BBB National Programs Archive

NAD Finds Bayer Can Support Certain Claims for Claritin, Claritin-D; Recommends Advertiser Discontinue ‘Nothing Works Faster’ Claim – Bayer, Chattem to Appeal

New York, NY – April  23,  2015 –  The National Advertising Division has determined that Bayer Healthcare LLC can support a wide range of advertising claims for the company’s Claritin and Claritin-D products, including that Claritin-D begins to work in 30 minutes.

However, NAD has recommended that the company discontinue certain claims, including the claim that no other allergy product “works faster” than Claritin-D. NAD further found that broadcast advertising for Claritin-D conflated Nasacort’s “time to maximum relief” and its onset of action, conveying an implied comparative onset of action claim that was unsupported.

Bayer has said it will appeal NAD’s recommendation regarding its “works faster” claim to the National Advertising Review Board. Chattem is appealing NAD’s finding that Claritin-D “starts to work on allergies in 30 minutes.”

NAD is an investigative unit of the advertising industry’s system of self-regulation. It is administered by the Council of Better Business Bureaus.

The advertising at issue was challenged by Chattem, Inc., the maker of Nasacort and Allegra. Chattem noted in its challenge that Claritin is formulated with the antihistamine loratadine, which treats a variety of symptoms but not nasal congestion. Chattem’s Allegra product is formulated with a different antihistamine and is designed to treat the same symptoms as Claritin. Claritin-D also contains pseudoephedrine, a decongestant, to treat nasal congestion.  Nasacort, by contrast, is an intranasal steroid that treats a variety of symptoms, including nasal congestion.

The challenger argued that the advertising at issue confuses the various benefits provided by different drugs and, as a result, conveys unsupported messages about which products provide which benefits at what times.

Chattem challenged express claims made in television advertising for Claritin-D and in a free-standing-insert for Claritin, including:

  • “Claritin-D presents two allergy sufferers. One tried Nasacort which could take up to a week to feel maximum nasal symptom relief. The other took Claritin-D which starts to work on allergies in 30 minutes. The moral? Nothing works faster than Claritin-D.”
  • “Nasal and Eye Allergy Symptoms? Claritin is the ONLY #1 Doctor Recommended Non-Drowsy Allergy Brand that Relieves Both.”

NAD also considered whether the advertising claims implied:

  • Nasacort can take up to a week to provide nasal symptom relief
  • Nasacort can take up to a week to provide the same or similar allergy symptom relieve provided by Claritin-D at 30 minutes.
  • At their strongest point of efficacy, Nasacort and Claritin-D provide comparable levels of allergy relief.
  • Claritin-D will start providing Nasacort users—moderate to severe allergy sufferers—allergy symptom relief from all allergy symptoms in 30 minutes.
  • Nothing works faster than Claritin-D on any allergy symptom.
  • Nasacort provides less relief for ocular symptoms than Claritin.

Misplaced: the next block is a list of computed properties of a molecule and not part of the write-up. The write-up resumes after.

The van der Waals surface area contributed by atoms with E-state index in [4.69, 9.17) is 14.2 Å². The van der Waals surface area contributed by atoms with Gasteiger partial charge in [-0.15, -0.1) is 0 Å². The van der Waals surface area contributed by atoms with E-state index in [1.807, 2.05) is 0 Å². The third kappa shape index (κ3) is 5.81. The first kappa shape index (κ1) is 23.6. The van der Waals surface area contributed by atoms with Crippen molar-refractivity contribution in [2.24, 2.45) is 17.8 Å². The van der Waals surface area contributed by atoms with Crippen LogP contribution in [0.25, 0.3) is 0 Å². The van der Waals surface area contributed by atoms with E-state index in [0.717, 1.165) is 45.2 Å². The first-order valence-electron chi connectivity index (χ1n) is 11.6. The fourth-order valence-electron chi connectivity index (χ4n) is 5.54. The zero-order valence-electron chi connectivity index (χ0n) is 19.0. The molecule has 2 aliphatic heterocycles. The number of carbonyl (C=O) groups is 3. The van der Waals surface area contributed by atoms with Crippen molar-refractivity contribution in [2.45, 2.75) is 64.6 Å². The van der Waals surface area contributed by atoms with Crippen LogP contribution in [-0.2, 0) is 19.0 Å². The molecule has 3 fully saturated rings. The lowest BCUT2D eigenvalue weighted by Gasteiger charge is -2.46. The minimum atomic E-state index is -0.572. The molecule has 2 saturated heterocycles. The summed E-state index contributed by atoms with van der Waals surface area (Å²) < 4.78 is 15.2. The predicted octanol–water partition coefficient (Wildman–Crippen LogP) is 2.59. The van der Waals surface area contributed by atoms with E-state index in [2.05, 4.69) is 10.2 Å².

• Claritin is the most recommended non-drowsy allergy brand among doctors specializing in allergy.
  • Claritin is doctor recommended for treating nasal congestion.

NAD determined that the individual express claims made in the advertiser’s television commercial that “Nasacort . . . could take up to a week to feel maximum nasal symptom relief,” and that “Claritin-D . . . starts to work on allergies in 30 minutes,” were literally true and supported. At the same time, however, NAD determined that because of the way in which the claims were presented, the claims conveyed an unsupported message that Nasacort can take “up to a week” to provide any appreciable nasal symptom relief.

NAD noted that there was no comparative onset-of-action testing in the record. Given the absence of such support, NAD recommended that the advertiser discontinue the express claim that “Nothing works faster than Claritin-D.”

Turning its attention to the advertiser’s free standing insert, NAD found the claim “Nasal and Eye Allergy Symptoms? Claritin is the ONLY #1 Doctor Recommended Non-Drowsy Allergy Brand that Relieves Both,” was supported.

NAD further determined that a large-scale survey of physicians served to support the claim “#1 Doctor Recommended.” NAD determined that the claim did not convey the message that Claritin treats or is recommended for treatment of nasal congestion – a symptom not explicitly mentioned in the advertisement. NAD also determined that the “#1 Doctor Recommended” claim did not convey the message that Claritin is the most recommended non-drowsy allergy brand amongst allergists.

NAD also recommended the advertiser revise its free-standing insert to better disclose which allergy symptoms are treated by Claritin and either discontinue the claim that Nasacort does not treat ocular allergy symptoms, or limit its claim to the fact that Nasacort is not indicated for ocular allergy symptoms.

Bayer, in its advertiser’s statement, said the company has reviewed the NAD’s decision and “appreciates the thorough and thoughtful analysis” and NAD’s findings that a number of claims are supported.  Bayer noted that it respectfully disagreed with NAD’s ruling regarding the claim that “Nothing works faster than Claritin-D,” and will appeal that finding to the NARB.